Good old days

Leaving an organization after 30+ years automatically makes you old, and departures lead to reminiscing. The former was evident when, back at the DC airport, I found an empty seat across from two men engaged in a conversation that, although in English, might as well have been in Sanskrit. I knew they were tech people but that’s all – they strung together words into sentences that made no sense, sometimes I didn’t even know which words constituted the verbs and which the nouns. The one already young looking man complained about young people he was mentoring. So if he was now old, what did that make me?

As for the reminiscences, I have been thinking a lot about the world of work I entered in, my first overseas jobs in Lebanon (1977) and then Senegal (1979) and the pace of life at that time.  I would not be saying on Thursday that I didn’t know whether I would be travelling on Saturday. Now, the only reason I still don’t know for sure, late this Thursday, is that I haven’t seen my Entry Authorization letter because it couldn’t be scanned all these thousands of miles east of us because the scanner broke down and the IT guy had gone home, otherwise I would have known and finalized my ticket. A glitch.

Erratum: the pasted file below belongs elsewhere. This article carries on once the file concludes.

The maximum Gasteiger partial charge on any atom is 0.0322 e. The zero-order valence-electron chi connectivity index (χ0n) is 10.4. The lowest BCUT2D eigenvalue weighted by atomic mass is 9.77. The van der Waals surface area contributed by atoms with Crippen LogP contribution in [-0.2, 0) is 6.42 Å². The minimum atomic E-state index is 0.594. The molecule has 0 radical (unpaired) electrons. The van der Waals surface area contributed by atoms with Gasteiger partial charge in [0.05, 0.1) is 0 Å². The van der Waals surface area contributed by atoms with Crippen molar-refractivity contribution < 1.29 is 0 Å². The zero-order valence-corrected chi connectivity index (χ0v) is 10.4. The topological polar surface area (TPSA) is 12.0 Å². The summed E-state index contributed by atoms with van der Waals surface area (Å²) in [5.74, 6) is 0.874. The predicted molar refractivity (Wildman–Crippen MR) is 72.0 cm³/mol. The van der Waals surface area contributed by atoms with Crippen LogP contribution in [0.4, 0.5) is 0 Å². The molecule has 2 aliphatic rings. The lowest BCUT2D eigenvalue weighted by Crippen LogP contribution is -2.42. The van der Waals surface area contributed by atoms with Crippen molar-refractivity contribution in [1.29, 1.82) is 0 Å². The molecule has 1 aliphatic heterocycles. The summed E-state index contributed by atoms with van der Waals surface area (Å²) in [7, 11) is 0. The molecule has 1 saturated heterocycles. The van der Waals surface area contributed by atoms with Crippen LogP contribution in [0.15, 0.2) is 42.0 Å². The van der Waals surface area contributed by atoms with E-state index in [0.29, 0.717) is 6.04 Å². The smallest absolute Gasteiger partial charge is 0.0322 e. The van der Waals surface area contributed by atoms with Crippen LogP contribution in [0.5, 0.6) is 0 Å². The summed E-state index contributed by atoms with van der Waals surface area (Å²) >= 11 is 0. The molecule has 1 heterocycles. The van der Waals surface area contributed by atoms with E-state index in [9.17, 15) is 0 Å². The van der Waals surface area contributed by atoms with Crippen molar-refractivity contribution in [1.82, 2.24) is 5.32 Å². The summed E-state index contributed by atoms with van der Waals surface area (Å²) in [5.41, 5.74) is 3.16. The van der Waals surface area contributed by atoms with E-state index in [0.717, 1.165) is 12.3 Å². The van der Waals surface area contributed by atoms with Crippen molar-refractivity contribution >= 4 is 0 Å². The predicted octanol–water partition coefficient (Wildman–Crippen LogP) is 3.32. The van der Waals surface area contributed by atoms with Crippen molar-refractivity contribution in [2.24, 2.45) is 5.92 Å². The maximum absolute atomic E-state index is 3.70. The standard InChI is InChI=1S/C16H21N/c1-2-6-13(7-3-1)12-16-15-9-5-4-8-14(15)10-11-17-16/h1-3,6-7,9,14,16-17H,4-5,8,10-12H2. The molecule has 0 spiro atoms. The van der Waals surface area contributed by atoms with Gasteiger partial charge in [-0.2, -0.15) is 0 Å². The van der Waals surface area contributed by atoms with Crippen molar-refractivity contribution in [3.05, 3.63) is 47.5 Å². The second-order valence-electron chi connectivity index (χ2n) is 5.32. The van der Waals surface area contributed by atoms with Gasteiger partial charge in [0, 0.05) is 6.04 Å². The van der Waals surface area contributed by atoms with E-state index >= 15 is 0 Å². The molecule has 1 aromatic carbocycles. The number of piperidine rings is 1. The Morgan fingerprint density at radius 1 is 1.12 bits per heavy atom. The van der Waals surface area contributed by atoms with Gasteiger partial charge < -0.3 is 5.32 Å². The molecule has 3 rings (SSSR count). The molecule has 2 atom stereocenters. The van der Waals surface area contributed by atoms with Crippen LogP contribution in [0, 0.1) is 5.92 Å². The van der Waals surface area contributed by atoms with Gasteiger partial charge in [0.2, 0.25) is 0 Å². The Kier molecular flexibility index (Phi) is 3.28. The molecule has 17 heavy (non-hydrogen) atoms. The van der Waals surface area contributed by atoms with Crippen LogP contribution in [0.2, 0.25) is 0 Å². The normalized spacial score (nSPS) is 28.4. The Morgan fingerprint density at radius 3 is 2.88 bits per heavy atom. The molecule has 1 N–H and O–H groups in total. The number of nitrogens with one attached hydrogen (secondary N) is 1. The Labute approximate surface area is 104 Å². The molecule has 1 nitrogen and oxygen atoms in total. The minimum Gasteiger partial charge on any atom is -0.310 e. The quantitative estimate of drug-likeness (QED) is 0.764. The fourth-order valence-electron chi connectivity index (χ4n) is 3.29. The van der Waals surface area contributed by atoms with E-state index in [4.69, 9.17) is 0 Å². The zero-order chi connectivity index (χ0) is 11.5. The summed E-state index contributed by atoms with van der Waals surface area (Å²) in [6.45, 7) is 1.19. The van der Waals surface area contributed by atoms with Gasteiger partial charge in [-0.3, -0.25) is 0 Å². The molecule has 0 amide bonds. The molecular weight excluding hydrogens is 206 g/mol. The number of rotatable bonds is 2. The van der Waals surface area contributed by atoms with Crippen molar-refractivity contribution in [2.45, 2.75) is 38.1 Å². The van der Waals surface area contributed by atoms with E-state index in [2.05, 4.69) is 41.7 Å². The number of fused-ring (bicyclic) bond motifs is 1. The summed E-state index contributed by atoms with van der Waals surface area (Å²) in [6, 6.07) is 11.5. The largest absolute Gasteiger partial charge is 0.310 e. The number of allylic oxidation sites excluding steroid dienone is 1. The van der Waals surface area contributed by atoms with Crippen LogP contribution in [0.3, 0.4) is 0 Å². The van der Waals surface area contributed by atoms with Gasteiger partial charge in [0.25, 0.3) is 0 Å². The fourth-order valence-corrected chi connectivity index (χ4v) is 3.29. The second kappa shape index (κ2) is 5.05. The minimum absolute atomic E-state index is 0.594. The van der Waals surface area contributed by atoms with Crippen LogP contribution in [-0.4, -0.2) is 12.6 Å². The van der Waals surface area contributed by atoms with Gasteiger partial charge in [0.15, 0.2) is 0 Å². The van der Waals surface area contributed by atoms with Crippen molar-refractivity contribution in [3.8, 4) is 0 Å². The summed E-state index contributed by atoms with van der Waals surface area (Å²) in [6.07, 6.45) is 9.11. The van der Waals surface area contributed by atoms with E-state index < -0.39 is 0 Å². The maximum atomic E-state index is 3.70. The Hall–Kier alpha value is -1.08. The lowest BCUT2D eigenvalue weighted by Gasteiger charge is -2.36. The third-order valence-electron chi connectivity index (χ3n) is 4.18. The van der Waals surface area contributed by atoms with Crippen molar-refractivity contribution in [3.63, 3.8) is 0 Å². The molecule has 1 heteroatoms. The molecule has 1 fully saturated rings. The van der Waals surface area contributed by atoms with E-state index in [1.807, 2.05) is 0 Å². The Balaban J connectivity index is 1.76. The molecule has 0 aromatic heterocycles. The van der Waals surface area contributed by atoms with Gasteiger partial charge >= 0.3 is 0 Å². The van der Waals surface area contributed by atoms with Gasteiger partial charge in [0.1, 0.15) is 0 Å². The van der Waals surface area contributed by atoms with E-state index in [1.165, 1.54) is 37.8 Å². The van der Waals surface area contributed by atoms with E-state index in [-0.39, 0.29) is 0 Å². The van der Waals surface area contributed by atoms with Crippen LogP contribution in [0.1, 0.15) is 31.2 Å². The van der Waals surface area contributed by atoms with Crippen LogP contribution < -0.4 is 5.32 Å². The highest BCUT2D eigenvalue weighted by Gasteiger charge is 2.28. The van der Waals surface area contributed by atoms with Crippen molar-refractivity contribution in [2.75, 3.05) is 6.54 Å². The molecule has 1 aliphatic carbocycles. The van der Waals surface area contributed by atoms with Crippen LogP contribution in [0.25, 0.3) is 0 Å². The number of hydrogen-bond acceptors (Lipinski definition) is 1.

In the olden days I would have to have my handwritten ticket in hand – the one with the multiple red carbon copies. If it wasn’t given to me some days before a trip I couldn’t leave. No internet, no faxes, no nothing instant. I made about 3 trips a year – more would have been a stretch on what was humanly and technologically possible.

That was also the time when business class tickets were just a few hundred dollars more than regular economy seats, and the difference was not as stark as it is now. No flatbeds. There was a time when a trip of more than 14 hours door to door entitled us to travel in business class.

Sometimes it really feels like the ‘olden days’ were better. At least they were slower. I try to remember whether we were all more patient then. Now I see impatience everywhere. “Why didn’t you reply to the email, the text, the call I made a few minutes ago?” I remember setting up a phone call with a Peace Corps volunteer who lived 100 kilometers away from the closest phone that could be used for intercontinental calls, about 6 weeks ahead of time, using a cable to communicate via the nearest post office, most likely in the local capital and then dispatched on a motor cycle or a bush taxi.

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